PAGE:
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Economist Paul Krugman says the issue of income inequality is a problem without a simple or clear answer.
"I think the reason to be worried about income inequality is not what it does to GDP. The reason to be worried about income inequality is what it does to people, which is ultimately what we care about," the Nobel Prize winner says.
Children from lower income families do not receive the same medical care and nutrition as other children. Krugman points out that studies looking at the long-term effects of anti-poverty programs targeted at children show positive results. "They are healthier, more productive, more successful citizens of our society," he says.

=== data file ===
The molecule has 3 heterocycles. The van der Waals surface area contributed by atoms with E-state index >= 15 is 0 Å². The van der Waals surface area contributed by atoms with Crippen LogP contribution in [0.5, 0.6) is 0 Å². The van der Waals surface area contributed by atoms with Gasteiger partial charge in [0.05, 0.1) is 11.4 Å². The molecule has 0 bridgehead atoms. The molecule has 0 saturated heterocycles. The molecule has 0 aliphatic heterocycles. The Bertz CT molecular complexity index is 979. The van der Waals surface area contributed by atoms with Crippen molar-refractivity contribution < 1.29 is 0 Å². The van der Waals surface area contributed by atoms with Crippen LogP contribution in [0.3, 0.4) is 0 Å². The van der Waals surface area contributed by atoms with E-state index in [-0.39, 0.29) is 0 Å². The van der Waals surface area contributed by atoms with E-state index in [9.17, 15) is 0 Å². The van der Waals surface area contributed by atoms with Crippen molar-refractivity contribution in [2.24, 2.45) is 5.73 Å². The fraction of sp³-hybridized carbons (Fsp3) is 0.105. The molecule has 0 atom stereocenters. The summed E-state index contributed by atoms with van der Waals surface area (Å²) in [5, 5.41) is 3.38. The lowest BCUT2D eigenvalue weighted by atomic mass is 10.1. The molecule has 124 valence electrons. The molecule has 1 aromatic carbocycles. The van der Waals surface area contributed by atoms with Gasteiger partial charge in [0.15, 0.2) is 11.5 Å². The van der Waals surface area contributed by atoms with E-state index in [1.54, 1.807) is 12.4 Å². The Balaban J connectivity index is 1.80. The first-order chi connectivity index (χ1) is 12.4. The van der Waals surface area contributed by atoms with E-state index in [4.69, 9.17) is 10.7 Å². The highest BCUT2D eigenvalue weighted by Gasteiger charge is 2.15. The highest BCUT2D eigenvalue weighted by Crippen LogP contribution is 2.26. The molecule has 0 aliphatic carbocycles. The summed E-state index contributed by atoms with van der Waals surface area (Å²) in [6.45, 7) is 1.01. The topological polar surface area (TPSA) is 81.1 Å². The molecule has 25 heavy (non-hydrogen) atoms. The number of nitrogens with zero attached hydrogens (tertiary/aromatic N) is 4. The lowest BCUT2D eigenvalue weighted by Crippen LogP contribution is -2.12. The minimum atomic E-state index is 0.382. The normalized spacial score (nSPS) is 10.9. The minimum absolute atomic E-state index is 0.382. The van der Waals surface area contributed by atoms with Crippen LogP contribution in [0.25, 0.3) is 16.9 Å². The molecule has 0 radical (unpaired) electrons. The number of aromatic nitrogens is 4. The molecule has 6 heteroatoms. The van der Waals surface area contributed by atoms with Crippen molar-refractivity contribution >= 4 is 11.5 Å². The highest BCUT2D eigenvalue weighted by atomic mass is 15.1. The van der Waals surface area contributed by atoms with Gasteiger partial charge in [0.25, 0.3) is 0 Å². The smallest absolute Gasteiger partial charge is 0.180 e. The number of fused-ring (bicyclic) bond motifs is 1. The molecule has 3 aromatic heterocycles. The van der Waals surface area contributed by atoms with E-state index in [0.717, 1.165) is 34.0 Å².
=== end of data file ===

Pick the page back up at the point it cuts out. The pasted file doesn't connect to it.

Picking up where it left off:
He also responds to critics who say higher tax rates would disincentivize work by pointing out the counter example of New York City where rates are fairly high.
"Does this city out here look to you like a place where people just don't really work very hard because taxes are too high? It doesn't strike me that way," he says.
Watch the video above to hear more from Paul Krugman on income inequality.